9. You have such a gift with words, you know that? Your rhythm, and timing equally as magical as that of your husband in a courtroom, I wager. And this post makes me so thankful for all those who encourage artists in their work–for all those who encourage me.

  10. denadyer70 says:

    This is gorgeous, smart and a gift. (And oh, so needed.) Just like you. 🙂

  11. Amanda, just tweeted this while I caught my breath. I am speechless which is not a common occurrence. This sings me a sweet song straight to my aching heart. And this helps me know. This helps me understand. Grateful for you, friend.

  12. Kimberly says:

    Love your artist heart, friend. I feel encouraged in my call after reading this:)

  13. What you said about missing your one eye–I do think it helps you to see better, artistically and to write better from that. I only have hearing in one ear (abuse/etc.), and I think it makes me a better listener and, therefore, a better writer. Strange gifts!

  14. I especially appreciate your words about the art of your husband’s work in law. You wrote, “He must feel on top of the world, and he knows he was built for this.” I suppose that is its own kind of art.

  15. meagbatik says:

    I loved this post! So much of what you said is how I feel! As an artist, I create to feel and bring full circle an emotion or thought,…without the created piece the moment is left void.

  16. Marilyn says:

    I, too, enjoyed your citing your husband’s work, which most people wouldn’t consider art, but it is!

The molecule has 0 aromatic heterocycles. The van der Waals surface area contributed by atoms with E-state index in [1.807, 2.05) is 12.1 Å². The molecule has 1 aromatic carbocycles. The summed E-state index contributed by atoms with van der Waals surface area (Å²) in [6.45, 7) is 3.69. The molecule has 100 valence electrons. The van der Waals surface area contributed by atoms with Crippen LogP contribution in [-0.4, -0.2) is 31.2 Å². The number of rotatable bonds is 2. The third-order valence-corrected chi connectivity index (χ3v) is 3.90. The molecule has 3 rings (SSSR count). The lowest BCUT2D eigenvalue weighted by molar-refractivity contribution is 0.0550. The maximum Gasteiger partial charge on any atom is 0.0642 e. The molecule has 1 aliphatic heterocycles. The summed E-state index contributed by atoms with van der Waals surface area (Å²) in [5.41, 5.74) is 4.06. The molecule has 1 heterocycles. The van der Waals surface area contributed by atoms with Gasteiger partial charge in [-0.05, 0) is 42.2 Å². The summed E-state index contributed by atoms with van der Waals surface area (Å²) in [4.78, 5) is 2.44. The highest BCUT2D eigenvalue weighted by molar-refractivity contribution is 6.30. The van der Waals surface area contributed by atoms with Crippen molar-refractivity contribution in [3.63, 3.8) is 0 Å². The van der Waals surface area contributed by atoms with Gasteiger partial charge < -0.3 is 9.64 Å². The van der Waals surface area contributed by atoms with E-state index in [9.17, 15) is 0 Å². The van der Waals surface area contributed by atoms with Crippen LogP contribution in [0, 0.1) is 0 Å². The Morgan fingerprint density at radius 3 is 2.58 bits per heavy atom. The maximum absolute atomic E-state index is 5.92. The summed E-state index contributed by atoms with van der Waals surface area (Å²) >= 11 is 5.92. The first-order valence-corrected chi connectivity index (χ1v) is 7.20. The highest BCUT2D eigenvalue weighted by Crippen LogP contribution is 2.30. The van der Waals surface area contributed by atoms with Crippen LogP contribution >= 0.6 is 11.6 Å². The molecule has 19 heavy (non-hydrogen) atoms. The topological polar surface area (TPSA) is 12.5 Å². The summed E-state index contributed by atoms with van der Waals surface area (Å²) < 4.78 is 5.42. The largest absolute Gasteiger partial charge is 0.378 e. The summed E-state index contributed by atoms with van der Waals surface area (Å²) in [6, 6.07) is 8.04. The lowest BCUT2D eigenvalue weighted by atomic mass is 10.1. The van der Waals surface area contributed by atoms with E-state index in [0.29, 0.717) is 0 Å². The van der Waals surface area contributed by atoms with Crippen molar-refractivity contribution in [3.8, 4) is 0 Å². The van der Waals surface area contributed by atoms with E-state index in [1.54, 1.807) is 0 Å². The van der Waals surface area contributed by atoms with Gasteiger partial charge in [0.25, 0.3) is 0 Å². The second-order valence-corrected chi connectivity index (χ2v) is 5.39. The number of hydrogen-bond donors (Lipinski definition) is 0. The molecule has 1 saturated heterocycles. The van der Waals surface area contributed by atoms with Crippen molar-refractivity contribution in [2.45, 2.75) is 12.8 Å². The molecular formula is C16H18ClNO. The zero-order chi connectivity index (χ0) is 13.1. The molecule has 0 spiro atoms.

“He speaks and builds and has the gift of crescendo and cadence that most do not. The feeling he gets when persuasion draws people in, through a mastery of facts and law and the art of knowing rhythm and timing and when to precisely strike after the strategic pregnant pause– this is magic.” Yes indeed!

  17. Ann Kroeker says:

    You live a powerful story–your life is art. Thank you for committing to your craft, and for encouraging others through the skill of your pen.

  18. Pingback: On paper | find time for tea

  19. I love this. Its like you have put into words the yearning and the feelings I have to create. Whether is writing, design, or party planning, it helps me to “be sane and stop the ticking and urging and pulsing that comes during the in-between.” There are those around me who don’t get it sometimes…it so nice to see the words on paper and be encouraged!

Leave a Reply

Fill in your details below or click an icon to log in: Logo

You are commenting using your account. Log Out /  Change )

Google+ photo

You are commenting using your Google+ account. Log Out /  Change )

Twitter picture

You are commenting using your Twitter account. Log Out /  Change )

Facebook photo

You are commenting using your Facebook account. Log Out /  Change )


Connecting to %s